Accuracy of genomic predictions based on EBV selection under pedigree errors

The accuracy of predictions was investigated by introducing different proportions of error into a simulated pedigree dataset while using a marker density of 50K, a heritability of 0.3, and three different weighted values of ssGBLUP (w = 0.95, 0.90, and 0.85) across the various TP sizes (Table 6). Introducing errors into the pedigree dataset slightly affected the prediction accuracies across three different weights and TP sizes. The prediction accuracy was 0.6162 with no PE based on a TP size of 1,000 with ssGBLUP_0.95, but the accuracies slightly declined to 0.6132, 0.6118, 0.6093, and 0.6075 when errors were introduced at 10%, 20%, 30%, and 40%, respectively. With a 10% PE, the decline was 0.003. The results further revealed that the accuracy decreased to 0.0087 at 40% PE. The presence of PE somewhat affected the accuracy of prediction across TP sizes. However, as the TP size increased, the effect of PE on the prediction accuracy was insignificant.

DISCUSSION

In our study, we investigated the prediction accuracy of GEBV under different selection scenarios, evaluation procedures, TP sizes, heritability levels, marker densities and PE rates in a simulated Korean beef cattle population. Phenotypes are frequently used for selecting superior individuals in a population. However, the statistical method of evaluation used is one factors that could influence the prediction accuracy of GEBV (Table 2). With phenotypic selection, there was a higher prediction accuracy for ssGBLUP_0.95 than for GBLUP, indicating that ssGBLUP_0.95 had advantages over GBLUP, possibly due to the combination of both genotyped and non-genotyped individuals. The combination could also help genomic markers capture any QTL effect or polygenic effect through EBVs [2,4]. Our results agree with those of Gowane et al [29], who obtained a higher prediction accuracy using ssGBLUP than GBLUP in a simulated population.
The accuracy of genomic prediction improved with greater numbers of individuals, as ssGBLUP showed a higher prediction accuracy than GBLUP at TP sizes of 1,000 to 3,000. However, when the TP size was 5,000, the results of both methods were comparable. The results further revealed that increasing the TP size across different scenarios improved the prediction accuracies. Several authors have reported improved accuracy for GEBVs when increasing the TP size in genotyped Holstein bulls [4] and simulated beef cattle [21].
The accuracy of the genomic predictions was affected by increased heritability. ssGBLUP showed a higher accuracy than GBLUP at all h2 levels. Nwogwugwu et al [10] stated that the higher the h2, the better the accuracy because h2 represents the strength of the association between the phenotype and breeding values. This implies that there is an association between h2 and accuracy, as we observed; Kolbehdari et al [30] reported similar results. Numerous studies have demonstrated increased accuracy with increasing h2 values, which agrees with our study [21,29].
The impact of marker density on the accuracy of genomic predictions has been examined in previous study [9]. With increases in marker density of 50K and 777K, the accuracies of the genomic evaluations did not improve. Zhu et al [31] reported limited prediction accuracy of a genomic evaluation with an increase in marker density from 0.5K to 20K in live weight, carcass weight and average daily gain. However, an increase in the marker density had a conflicting effect on prediction accuracy due to co-linearity between the effects of the markers in a simulated population [32]. Some authors have reported slightly improved accuracy of GEBVs with an increase in the marker density [21]. Nevertheless, these differences in results may be due to the genetic architecture or population structure.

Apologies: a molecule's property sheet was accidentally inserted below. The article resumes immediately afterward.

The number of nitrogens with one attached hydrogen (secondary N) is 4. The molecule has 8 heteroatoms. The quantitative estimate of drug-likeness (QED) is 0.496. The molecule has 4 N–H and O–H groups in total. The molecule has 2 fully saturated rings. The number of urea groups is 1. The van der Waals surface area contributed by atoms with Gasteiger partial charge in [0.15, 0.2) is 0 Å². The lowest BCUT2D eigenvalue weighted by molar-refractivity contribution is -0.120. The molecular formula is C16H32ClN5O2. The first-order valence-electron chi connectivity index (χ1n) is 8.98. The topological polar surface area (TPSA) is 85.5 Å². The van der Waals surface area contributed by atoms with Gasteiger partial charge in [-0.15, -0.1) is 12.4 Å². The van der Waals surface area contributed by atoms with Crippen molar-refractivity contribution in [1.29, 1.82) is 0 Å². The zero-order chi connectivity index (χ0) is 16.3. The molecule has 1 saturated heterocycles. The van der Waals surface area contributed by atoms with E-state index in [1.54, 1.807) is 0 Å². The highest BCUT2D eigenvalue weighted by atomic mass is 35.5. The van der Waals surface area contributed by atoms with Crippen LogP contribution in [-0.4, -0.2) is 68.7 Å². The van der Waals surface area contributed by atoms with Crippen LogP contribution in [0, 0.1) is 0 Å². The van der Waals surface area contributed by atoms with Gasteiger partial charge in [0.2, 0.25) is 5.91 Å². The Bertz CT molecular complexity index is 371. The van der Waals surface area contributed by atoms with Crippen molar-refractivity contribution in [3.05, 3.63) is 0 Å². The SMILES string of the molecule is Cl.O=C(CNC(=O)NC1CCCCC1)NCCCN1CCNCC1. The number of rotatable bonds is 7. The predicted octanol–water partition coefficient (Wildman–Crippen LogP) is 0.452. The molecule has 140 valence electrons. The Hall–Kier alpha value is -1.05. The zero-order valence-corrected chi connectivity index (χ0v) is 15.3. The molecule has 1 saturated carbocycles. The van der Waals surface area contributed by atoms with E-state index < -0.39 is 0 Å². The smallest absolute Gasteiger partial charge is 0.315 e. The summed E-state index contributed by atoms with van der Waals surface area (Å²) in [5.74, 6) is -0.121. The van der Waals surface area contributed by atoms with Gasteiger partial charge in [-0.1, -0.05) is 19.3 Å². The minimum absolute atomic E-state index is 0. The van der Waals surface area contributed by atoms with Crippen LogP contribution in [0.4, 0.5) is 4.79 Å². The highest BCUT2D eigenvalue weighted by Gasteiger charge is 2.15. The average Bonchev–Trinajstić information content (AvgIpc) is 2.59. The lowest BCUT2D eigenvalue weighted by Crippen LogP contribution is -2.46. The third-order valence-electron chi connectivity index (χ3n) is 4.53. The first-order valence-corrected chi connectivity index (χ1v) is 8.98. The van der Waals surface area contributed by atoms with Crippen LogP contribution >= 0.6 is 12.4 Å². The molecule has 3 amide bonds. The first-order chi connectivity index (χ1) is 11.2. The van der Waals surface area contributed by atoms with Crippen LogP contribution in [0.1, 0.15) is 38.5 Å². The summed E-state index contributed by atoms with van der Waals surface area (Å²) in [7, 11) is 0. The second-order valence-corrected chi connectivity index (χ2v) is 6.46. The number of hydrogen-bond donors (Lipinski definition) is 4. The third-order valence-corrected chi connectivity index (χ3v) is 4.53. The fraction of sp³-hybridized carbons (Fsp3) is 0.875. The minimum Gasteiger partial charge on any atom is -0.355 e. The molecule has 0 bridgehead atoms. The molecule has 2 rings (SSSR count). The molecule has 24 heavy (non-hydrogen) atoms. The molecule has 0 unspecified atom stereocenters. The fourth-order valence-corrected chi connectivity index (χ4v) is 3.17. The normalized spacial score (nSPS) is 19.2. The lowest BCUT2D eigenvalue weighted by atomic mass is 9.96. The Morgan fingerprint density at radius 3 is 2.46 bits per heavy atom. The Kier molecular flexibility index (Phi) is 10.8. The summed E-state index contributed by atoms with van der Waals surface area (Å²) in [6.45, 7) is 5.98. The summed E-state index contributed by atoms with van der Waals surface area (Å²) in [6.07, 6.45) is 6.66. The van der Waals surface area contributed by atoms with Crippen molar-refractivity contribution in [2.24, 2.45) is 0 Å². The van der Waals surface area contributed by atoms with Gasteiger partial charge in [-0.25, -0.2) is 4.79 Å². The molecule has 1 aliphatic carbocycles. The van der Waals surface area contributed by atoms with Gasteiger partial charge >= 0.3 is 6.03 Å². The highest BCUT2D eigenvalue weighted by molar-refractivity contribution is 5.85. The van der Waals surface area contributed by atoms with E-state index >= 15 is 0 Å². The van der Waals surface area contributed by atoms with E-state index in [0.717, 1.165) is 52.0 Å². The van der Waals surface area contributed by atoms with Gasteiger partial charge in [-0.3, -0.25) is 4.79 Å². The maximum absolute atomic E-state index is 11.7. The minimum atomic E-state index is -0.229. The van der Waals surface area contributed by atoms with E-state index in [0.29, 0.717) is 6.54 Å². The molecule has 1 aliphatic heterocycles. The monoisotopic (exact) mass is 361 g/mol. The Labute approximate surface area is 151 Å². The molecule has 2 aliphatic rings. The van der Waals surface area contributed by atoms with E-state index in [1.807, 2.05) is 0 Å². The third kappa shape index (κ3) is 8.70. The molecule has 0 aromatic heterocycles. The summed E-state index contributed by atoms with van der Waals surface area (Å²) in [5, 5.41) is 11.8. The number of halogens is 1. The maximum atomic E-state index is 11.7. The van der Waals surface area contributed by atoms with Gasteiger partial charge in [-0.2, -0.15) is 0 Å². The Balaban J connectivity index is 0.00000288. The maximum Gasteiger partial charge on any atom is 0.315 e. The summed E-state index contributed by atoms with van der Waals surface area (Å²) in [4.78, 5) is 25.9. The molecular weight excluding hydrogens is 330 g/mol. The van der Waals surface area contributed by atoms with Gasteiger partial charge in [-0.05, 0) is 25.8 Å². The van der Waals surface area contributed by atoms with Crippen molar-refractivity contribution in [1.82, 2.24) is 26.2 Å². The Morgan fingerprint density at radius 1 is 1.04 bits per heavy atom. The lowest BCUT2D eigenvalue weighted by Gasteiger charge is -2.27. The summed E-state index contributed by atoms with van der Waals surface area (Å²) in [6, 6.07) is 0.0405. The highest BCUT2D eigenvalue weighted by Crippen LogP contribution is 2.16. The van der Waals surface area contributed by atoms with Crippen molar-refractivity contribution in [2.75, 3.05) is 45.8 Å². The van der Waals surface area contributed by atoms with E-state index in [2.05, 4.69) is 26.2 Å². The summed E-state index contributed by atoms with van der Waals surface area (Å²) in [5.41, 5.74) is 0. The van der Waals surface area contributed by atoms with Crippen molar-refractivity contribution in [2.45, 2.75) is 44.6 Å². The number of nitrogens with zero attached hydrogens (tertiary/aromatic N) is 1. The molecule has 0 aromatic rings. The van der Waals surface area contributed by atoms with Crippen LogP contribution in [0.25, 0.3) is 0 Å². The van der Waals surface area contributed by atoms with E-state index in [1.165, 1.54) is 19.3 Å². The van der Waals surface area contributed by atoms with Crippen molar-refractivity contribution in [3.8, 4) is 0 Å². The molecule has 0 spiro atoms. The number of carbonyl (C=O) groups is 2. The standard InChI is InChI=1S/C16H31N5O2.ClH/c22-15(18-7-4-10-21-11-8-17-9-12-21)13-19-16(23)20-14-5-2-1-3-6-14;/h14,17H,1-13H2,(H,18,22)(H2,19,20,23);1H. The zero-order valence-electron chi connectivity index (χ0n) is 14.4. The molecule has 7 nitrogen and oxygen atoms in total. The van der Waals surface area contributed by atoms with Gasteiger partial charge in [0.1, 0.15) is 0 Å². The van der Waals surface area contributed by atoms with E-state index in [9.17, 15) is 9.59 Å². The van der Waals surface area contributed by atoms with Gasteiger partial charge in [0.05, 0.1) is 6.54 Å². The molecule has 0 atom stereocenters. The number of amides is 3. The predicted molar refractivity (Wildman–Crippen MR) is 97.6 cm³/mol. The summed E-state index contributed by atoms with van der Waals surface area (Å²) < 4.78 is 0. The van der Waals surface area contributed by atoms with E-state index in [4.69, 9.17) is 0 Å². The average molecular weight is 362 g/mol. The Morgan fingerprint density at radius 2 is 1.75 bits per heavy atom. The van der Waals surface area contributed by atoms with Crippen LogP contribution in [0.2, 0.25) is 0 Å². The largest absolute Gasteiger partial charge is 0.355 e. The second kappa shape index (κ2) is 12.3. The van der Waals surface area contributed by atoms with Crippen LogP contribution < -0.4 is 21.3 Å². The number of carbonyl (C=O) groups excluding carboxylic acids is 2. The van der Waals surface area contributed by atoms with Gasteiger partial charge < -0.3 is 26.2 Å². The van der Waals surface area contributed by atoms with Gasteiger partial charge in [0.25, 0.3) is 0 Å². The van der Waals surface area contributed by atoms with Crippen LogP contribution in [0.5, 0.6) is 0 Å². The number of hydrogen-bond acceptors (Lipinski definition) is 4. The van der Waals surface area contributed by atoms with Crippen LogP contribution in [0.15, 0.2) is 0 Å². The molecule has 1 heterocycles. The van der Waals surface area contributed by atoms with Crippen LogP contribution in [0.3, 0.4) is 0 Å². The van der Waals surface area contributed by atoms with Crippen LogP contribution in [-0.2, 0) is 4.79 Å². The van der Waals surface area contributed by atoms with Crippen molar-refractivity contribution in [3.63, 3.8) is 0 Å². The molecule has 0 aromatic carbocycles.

The use of individual EBVs has greatly aided in animal genetic improvement. Therefore, selecting individuals based on the EBV could increase the accuracy of genomic predictions (Tables 3, 4, and 5). This study examined the prediction accuracies of GEBVs across multiple scenarios. The prediction accuracies of GBLUP and ssGBLUP_0.95 were higher when using EBV selection than when using phenotypic selection. This could be attributed to the impact of the pedigree relationship among individuals, which facilitates accurate sire selection decisions. Our results agree with Amari [33], who previously stated that the EBV provides the most dependable information on the breeding results for a particular animal.
The performance of the ssGBLUP_0.95 method of prediction was superior to that of GBLUP in all scenarios. Therefore, combining genomic and pedigree data to predict traits improves accuracy, which leads to improved genetic gain in beef cattle breeding. However, GBLUP has been broadly utilised for genomic assessments in dairy cattle [7]. This assumes that the GBLUP method is mainly based on the LD between markers and QTL. On the other hand, Meuwissen et al [8] proposed that an evaluation based on a combination of models improves the accuracy of prediction compared to methods that assume all SNPs have predictive value. Three different weights were added to ssGBLUP to solve the collinearity problem between variables and the low rank of the matrix, which could make inversion of the matrix difficult or impossible. ssGBLUP_0.95 had the highest prediction accuracy compared with weights 0.90 and 0.85. The prediction accuracy of ssGBLUP_0.90 was comparable with that of GBLUP in some scenarios. Less bias and a high prediction accuracy were reported by Vitezica et al [34] when the G matrix was adjusted with a weight factor using the ssGBLUP method. Similar observations have been reported in turkey [26]. The present findings further indicated significant differences in prediction accuracies among the weights used in this study and revealed that a weighting factor of 0.95 could be an optimal choice for genetic improvement. A higher accuracy of GEBV with ssGBLUP has been reported in Japanese black cattle [17], a simulated cattle population [29] and Hanwoo beef cattle [35], indicating that the ssGBLUP method could be effectively used to improve traits with low heritability as well as traits that are difficult to measure.